This is the second in a series of posts in which I will try to address the question, "When will the recovery add jobs?" In the first post, I looked at new jobless claims and suggested that they must fall to a level of at least 530,000 over a sustained period, or quickly under 500,000 to generate actual job growth. If jobless claims continue to decline at the slow trend of ~17,500/month, that would take another 3 months (at minimum).
In this post I will take a further look at the ISM manfuacturing index, which I have already noted correlates very strongly with job growth and loss, discussing two aspects in detail. As part of doing so, I will argue that the blogosphere overlooked perhaps the most important data in the Manpower hiring index from last week when they emphasized the part that said:
Employers' hiring plans for the upcoming fourth quarter dropped to their lowest level in the history of Manpower's Employment Outlook Survey, which started in 1962. .... Before this year, the survey's previous low point was a net 1% hiring outlook for the third quarter of 1982.
While the blogosphere correctly noted the extremely low levels of employers planning to hire, it failed to note that in the past, the manpower survey has actually lagged employment growth by one quarter, as employers tend to make plans for hiring in the coming quarter by projecting the last quarter into the future, as shown on this graph:
The first of two errors by the blogosphere is that it should have taken note that immediately subsequent to the record low hiring plans of 4Q 1982 came a hiring surge that began in January 1983, as employers quickly needed to catch up. I'll return to the second error later.
In a prior post, I noted that unlike previous recoveries in the 1992 and 2002 recoveries, the ISM manufacturing index never rose above 53.6, in contrast to earlier recoveries where it quickly rose above 55 or even 60. I have prepared a graph that confirms that indeed the level of 53 or above strongly correlates with the economy adding jobs Below that number the economy tends to shed jobs. In the graph, below, the low point for payrolls in each of the last 3 recessions (shown in red, green, and orange, respectively) is normed to 100. A reading of 103, for example, means 3 percent growth in payrolls from that low point. The ISM index is normed so that it crosses the 100 threshold at a reading of 53:
Note that the 53 level is the point where jobs began to be added in the very strong recovery after 1982, as well as during the week recoveries of 1992 and 2002. As of August, the index had surged to 52.9. Unless the index stalls out at the 53 level for several months, as it did in 2002, it suggests that job growth could begin as early as October, should there be two confirming readings above 53 in a row. Further, to date, a reading over 54 on the index has always coincided with actual job growth.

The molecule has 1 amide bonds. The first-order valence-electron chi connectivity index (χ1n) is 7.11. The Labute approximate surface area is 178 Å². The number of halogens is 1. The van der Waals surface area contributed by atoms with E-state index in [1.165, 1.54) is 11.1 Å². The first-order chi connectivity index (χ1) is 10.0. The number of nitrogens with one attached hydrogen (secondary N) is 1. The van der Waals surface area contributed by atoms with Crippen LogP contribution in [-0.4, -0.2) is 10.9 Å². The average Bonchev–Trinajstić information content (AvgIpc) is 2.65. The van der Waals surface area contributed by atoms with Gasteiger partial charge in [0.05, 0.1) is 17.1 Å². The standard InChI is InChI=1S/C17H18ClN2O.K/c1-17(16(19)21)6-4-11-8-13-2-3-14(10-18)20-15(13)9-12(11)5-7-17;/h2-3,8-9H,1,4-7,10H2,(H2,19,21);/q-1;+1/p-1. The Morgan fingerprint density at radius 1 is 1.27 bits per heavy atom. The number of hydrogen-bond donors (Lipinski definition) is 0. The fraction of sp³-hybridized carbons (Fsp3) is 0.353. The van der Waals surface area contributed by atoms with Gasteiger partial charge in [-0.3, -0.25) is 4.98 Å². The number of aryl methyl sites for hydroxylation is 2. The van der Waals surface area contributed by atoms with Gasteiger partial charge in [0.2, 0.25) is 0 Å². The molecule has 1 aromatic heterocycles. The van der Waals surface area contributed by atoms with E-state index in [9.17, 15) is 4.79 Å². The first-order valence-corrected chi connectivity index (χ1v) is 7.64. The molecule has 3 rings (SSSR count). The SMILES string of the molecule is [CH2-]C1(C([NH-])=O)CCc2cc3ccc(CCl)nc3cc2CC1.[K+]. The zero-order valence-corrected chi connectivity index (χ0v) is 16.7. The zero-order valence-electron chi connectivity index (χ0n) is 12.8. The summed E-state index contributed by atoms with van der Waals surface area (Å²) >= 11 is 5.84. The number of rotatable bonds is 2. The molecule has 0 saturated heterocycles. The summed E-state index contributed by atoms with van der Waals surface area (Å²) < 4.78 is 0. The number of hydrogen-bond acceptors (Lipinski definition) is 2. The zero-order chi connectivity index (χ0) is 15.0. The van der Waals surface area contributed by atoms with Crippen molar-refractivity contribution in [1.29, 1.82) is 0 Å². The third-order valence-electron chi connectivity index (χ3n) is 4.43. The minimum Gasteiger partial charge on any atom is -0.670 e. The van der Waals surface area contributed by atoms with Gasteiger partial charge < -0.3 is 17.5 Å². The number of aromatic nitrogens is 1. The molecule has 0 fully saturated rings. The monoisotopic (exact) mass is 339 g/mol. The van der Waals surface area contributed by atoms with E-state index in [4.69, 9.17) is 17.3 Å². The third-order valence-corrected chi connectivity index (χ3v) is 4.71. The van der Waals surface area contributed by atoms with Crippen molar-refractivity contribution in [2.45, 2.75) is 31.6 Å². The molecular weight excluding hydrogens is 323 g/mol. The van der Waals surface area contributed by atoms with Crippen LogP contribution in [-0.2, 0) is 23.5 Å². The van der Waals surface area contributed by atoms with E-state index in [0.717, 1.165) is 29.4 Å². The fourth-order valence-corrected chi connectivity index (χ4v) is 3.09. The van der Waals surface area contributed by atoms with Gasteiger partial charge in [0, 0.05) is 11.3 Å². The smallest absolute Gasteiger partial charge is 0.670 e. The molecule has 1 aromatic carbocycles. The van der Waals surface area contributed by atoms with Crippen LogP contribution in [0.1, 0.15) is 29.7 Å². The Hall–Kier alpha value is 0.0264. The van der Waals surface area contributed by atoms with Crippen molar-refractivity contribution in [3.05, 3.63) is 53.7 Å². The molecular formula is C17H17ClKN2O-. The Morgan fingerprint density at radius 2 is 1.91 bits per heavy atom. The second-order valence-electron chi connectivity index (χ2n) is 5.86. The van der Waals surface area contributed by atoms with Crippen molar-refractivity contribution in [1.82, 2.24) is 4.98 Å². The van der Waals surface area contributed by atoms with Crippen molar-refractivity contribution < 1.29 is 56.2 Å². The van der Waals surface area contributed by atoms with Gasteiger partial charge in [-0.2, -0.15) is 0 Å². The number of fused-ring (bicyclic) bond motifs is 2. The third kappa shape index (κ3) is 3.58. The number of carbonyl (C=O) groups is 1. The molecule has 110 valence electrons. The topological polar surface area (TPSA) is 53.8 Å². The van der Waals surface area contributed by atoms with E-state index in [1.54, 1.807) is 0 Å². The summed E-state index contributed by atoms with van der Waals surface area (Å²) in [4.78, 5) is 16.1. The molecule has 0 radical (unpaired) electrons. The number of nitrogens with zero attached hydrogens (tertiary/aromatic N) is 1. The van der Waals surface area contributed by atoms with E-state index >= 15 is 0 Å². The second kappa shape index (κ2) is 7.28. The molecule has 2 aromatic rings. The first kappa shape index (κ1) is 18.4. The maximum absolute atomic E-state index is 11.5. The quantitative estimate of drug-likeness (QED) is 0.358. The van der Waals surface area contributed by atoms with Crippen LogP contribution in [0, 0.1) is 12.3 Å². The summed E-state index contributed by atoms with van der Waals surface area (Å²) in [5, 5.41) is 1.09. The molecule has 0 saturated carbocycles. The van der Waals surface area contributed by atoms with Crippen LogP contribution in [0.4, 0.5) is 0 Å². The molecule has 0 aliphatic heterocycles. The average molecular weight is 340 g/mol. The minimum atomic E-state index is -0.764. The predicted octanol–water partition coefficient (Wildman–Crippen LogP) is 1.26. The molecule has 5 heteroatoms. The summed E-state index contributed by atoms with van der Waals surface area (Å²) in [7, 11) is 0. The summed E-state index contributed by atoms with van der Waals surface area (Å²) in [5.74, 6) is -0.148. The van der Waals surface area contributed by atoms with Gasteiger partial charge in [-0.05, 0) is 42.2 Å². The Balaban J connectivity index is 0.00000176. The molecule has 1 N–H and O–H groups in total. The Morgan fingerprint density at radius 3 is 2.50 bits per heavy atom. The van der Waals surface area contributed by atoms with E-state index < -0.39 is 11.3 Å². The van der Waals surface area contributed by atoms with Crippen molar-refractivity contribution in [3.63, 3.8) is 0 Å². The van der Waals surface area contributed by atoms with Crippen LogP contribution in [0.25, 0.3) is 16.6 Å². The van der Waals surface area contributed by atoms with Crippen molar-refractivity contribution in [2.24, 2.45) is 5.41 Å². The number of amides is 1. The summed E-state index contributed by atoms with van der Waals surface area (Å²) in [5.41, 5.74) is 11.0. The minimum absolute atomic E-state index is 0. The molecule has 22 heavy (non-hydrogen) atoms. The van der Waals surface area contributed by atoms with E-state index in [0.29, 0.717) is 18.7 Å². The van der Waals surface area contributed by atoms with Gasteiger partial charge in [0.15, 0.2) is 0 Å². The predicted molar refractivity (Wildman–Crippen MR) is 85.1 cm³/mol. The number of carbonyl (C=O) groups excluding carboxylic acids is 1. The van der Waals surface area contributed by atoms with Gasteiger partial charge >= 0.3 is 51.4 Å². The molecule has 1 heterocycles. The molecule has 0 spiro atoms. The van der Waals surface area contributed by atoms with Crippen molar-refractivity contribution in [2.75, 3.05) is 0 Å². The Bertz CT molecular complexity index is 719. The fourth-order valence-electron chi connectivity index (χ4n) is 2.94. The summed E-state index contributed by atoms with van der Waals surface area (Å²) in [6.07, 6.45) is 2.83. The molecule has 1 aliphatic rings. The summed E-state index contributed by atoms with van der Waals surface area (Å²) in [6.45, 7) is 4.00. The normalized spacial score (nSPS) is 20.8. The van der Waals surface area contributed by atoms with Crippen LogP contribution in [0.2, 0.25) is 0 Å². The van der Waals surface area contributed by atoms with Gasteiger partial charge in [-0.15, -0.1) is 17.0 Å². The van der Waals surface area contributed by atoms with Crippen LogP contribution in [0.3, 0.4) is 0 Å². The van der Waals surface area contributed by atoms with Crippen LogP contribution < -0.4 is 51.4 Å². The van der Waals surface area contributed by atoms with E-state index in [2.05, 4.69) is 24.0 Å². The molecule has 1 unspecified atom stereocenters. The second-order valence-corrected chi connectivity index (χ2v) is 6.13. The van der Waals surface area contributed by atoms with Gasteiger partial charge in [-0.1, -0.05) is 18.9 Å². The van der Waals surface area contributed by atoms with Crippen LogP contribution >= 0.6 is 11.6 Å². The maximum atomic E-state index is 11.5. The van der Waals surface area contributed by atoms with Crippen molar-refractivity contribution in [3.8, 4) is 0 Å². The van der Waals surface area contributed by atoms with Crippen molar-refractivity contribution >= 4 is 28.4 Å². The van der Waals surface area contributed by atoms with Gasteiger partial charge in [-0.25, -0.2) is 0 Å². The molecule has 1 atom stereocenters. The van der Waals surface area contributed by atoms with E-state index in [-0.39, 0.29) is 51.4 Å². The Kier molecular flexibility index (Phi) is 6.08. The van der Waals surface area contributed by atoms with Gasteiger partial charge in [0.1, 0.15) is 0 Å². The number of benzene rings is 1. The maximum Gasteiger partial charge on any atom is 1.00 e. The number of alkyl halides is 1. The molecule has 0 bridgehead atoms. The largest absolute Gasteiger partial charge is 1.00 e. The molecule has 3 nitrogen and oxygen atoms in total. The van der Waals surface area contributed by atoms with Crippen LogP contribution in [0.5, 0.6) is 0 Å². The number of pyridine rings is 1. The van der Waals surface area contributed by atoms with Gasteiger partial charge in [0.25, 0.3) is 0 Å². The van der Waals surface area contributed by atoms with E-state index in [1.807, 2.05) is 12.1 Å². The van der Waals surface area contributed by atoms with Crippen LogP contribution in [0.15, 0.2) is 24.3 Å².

Another portion of the ISM index deals directly with employment. The employment index compares the percentage of employers planning to hire, lay off, or keep current staffing levels in the next month. A reading above 50 indicates net hiring, and visa versa for a reading below 50. Two items of data in this index stand out very clearly as harbingers of or absolutely coincident with employment growth. First, whenever the hiring vs. firing index is -5 or higher (i.e., no more than 5% more employers plan to fire than hire) and rising, where other evidence indicates a recession is ending, that has always indicated net employment growth was imminent, at least on a temproary basis.
Secondly, whenever current staffing intentions were 65+. and hiring plans were 15+, that has always coincided with positive jobs numbers in the BLS survey, including during and after the "jobless recoveries" of 1992 and 2002. Most typically as a recession ends, first fewer employers plan to lay employees off, and the number intending to keep current staffing levels rises - frequently past 65 to 70 percent. Next the percent intending to hire gradually rises even as the high percent of employers planning no change levels off or declines. In other words, employers tend to hoard plans to actually hire until they are sure that order growth is sustained, and during that interim an extraordinarily high percent will plan no changes. Here is a graph of the 2001 recession and the recovery afterward, showing this typical point:
And here is the current graph:
We just reached the 70 percent no change level in July. In August that dropped to 69, but hiring intentions rose to 13. A shift of merely two percent would give us the 65+/15+ reading that has always coincided with employment growth in the past. The current reading of the index is -6, just one short of the -5 reading that has typically been a harbinger of growth. Again, unless the trend tops out here, job growth would appear to be very close.
And that brings us to the second way in which the blogosphere got the Manpower survey at least partly wrong last week: ignored in the blogosphere was the announcement that the number of employers planning no change in staffing levels reached an all time high:
There was one positive sign in the survey: 69% of employers said they planned no change in their hiring plans, up from 67% in the third quarter and 59% in the fourth quarter a year ago.
In other words, the manpower survey corresponds well to the ISM survey from July. Any unexpected increase in customer demand is going to force these employers to increase plans to hire from their extremely low levels.
In summary, the ISM manufacturing index information argues strongly that, IF present trends continue for even a couple more months, the economy will begin to add jobs.